SACRAMENTO — A state law that protects workers' rights to engage in political activity bars private employers from discriminating against homosexuals, Atty. Gen. John Van de Kamp said in a formal opinion Wednesday.
The opinion represented a victory for gay rights activists who lost a hard-fought battle two years ago when Gov. George Deukmejian vetoed a bill that would have prohibited employment discrimination against homosexuals.
While the opinion does not have the force of law, such a statement by the attorney general carries considerable weight as a guideline in courtrooms and law offices.
Although no one would predict in detail its precise effect on the private sector, legal experts said the opinion offered a new line of legal argument for those claiming to be victims of anti-homosexual discrimination.
"It seems to me that it breaks new ground," said UCLA law professor Kenneth Karst. "The Legislature has been asked by gay rights groups to add laws like this in the past and the laws have not been adopted. This is a way of accomplishing by interpretation of existing law something similar to what what would have been enacted."
Assemblyman Art Agnos (D-San Francisco), author of the gay rights bill vetoed by Deukmejian, hailed Van de Kamp's opinion, which came in response to a question Agnos had asked him.
Agnos said that as a result of the opinion homosexuals "now have support for filing a lawsuit and they have a basis for appealing to their local district attorney for criminal prosecution when an employer violates their rights."
Agnos said he will continue to push for enactment of anti-discrimination legislation, which he said would better protect homosexuals by specifically writing safeguards into the law and avoiding potentially long legal battles.
A spokesman for the California Manufacturers Assn., a major employer group that had initially opposed the Agnos legislation, said the opinion may help clarify "cloudy legal waters." He said a summary of the document will be sent to members of the association.
Van de Kamp's opinion was based on a 1979 state Supreme Court ruling that the declaration of one's homosexuality was a political statement and was therefore protected under the state labor code.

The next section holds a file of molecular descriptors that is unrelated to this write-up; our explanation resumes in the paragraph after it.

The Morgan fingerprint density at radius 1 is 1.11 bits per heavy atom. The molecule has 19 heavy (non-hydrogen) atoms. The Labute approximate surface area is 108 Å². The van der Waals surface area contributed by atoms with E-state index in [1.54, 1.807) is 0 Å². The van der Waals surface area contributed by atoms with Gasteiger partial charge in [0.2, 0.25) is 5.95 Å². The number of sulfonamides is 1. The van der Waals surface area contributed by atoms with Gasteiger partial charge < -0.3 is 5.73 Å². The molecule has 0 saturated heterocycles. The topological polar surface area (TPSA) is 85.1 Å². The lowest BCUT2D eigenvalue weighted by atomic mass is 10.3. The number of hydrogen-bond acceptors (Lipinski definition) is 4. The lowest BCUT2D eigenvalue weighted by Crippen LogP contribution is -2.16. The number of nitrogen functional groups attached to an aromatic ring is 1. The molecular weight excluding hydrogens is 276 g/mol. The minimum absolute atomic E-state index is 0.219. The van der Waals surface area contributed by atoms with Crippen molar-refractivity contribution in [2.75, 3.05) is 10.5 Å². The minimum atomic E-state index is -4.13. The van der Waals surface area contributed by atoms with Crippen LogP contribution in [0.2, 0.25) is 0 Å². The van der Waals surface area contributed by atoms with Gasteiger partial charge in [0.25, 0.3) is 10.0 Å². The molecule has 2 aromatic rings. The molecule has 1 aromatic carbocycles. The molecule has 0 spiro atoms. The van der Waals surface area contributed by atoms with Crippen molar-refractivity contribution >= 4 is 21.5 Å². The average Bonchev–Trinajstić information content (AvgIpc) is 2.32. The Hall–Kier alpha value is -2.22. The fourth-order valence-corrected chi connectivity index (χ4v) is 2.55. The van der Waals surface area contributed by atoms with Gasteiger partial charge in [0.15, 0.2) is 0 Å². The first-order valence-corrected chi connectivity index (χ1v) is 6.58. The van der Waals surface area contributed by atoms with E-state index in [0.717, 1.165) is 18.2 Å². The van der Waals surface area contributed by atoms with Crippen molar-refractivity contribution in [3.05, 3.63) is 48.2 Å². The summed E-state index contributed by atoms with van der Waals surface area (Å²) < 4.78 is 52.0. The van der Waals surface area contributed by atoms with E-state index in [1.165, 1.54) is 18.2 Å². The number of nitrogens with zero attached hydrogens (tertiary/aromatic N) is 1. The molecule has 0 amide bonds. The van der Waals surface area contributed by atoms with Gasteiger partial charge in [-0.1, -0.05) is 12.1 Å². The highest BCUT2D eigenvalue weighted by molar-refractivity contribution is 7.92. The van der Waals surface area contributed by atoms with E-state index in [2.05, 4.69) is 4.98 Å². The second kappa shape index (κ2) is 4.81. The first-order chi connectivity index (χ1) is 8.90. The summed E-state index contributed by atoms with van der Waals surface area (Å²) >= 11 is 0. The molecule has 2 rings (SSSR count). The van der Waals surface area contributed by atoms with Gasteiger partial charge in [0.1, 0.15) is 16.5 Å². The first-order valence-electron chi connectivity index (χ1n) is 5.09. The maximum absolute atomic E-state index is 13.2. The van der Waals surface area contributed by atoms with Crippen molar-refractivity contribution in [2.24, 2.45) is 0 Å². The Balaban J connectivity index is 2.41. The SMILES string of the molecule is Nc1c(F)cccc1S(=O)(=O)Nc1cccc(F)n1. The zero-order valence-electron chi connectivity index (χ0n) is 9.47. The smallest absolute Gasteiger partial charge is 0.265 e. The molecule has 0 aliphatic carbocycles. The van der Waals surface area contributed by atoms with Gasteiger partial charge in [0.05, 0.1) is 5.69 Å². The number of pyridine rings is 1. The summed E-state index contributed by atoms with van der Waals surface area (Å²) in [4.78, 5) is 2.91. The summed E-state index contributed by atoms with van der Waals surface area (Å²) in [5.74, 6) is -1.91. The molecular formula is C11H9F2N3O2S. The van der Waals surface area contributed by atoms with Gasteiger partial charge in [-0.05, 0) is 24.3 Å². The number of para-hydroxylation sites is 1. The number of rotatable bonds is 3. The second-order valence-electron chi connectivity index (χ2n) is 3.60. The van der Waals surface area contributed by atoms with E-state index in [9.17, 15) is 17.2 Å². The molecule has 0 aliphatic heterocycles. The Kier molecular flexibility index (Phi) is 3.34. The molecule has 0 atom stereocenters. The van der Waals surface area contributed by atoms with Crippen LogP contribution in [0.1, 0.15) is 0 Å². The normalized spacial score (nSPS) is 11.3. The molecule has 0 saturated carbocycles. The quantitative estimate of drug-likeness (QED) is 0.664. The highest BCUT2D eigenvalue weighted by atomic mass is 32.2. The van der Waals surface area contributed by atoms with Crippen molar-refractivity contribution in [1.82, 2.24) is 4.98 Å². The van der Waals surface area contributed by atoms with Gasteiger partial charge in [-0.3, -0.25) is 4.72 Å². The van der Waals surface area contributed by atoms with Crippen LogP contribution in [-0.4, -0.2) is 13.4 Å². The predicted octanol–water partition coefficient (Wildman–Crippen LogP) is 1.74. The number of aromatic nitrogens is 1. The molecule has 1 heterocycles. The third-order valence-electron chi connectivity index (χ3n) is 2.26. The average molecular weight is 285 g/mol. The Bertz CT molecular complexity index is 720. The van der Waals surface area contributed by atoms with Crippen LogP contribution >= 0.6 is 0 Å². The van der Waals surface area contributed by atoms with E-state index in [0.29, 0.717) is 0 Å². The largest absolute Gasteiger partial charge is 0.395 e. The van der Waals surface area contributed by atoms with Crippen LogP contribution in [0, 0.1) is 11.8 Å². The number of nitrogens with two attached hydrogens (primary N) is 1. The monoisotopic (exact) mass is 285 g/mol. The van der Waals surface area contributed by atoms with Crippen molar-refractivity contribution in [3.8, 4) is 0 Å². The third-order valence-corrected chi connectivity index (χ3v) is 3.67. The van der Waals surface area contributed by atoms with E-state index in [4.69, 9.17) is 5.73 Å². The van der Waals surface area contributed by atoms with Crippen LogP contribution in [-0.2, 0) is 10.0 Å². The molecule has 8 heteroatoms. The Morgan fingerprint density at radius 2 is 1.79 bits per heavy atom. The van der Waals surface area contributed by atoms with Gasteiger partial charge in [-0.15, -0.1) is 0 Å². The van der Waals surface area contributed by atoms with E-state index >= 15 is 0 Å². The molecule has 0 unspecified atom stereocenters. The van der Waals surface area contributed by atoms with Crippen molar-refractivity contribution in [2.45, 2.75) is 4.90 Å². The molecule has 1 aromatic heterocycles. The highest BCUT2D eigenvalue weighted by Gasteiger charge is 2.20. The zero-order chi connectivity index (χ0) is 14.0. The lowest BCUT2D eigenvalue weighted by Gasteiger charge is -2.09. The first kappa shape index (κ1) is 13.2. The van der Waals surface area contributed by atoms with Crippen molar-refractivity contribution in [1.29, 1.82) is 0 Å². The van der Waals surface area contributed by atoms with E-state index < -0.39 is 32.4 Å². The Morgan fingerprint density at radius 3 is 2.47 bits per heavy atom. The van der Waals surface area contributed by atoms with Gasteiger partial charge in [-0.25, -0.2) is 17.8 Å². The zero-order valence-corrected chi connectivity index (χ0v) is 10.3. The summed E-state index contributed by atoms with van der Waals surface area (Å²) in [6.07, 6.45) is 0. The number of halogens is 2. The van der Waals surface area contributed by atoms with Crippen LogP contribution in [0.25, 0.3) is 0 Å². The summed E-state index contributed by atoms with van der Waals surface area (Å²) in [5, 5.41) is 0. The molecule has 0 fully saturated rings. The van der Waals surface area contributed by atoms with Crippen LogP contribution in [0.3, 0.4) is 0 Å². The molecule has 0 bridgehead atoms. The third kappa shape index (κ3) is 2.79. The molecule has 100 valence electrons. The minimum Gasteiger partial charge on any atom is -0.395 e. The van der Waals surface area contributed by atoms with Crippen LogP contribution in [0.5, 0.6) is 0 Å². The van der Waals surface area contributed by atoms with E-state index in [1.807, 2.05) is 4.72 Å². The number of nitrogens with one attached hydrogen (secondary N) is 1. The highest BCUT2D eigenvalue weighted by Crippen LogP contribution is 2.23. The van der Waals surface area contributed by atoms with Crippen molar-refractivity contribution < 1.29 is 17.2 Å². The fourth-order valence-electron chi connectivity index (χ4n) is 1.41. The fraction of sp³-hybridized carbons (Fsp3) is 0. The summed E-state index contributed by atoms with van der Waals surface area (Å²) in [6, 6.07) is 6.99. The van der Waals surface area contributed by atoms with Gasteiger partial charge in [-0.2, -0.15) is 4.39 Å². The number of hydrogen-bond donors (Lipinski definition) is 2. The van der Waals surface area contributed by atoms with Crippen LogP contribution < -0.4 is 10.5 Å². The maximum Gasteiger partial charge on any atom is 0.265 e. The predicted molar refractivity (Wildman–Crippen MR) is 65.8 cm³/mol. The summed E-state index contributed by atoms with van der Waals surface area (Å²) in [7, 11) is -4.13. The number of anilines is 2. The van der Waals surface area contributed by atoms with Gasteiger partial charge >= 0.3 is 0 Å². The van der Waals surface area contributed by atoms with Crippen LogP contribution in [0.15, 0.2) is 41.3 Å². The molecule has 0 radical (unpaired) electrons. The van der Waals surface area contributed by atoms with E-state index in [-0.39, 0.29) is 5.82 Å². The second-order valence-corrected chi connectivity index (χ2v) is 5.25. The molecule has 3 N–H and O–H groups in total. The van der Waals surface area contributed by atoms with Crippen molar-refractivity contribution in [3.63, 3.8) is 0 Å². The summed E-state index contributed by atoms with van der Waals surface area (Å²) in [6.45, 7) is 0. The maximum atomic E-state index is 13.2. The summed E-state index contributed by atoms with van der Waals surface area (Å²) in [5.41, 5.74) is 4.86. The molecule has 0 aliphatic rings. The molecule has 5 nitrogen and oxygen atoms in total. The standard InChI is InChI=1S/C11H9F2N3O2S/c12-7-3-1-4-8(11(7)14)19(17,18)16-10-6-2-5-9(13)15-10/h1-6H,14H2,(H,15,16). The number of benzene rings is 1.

In his opinion, Van de Kamp forecast that the court would extend the protection to all homosexuals on the ground that employers cannot discriminate against workers they believe to be gay. Such discrimination would be illegal because it would force gays into making a political statement by declaring their sexual orientation.
"We conclude that if an employer had a policy of discharging employees because the employer held a belief that the employee's personal sexual orientation was homosexual, that policy would tend to control or direct the political activities or affiliations of that employee or others as well," Van de Kamp wrote.
A spokesman for Deukmejian said the governor had not reviewed the opinion and had no comment on it.
Van de Kamp said in an interview that the decision was difficult to make and that there is room for legal experts to disagree on the issue. It took the attorney general more than a year to research and write the opinion.
"It is not without doubt, but we think the labor code covers it," Van de Kamp said.
The opinion hinged on a case brought by the Gay Law Students Assn. against Pacific Telephone Co., charging that the utility practiced discrimination against homosexuals.
In a majority decision written by then-Justice Matthew Tobriner, the court in 1979 ruled that making a declaration of homosexuality was a political statement, because doing so is part of the movement for gay equality.
Discrimination against employees who engage in political activities has been outlawed under two sections of the labor code first adopted in 1915.
"Since the Legislature has banned discrimination against employees on the basis of their political views, activities and affiliations, and since the Supreme Court has defined self-identification of homosexual orientation as protected political action, the Supreme Court would also rule that a policy of discrimination against employees on the basis of beliefs as to their political orientation is also prohibited by the legislation," Van de Kamp wrote.
Armed with the opinion, Agnos said he will call on businesses throughout the state to end any practice of discriminating against homosexuals. He also said he will acquaint district attorneys with the opinion and encourage them to give full consideration to anyone who complains of discrimination.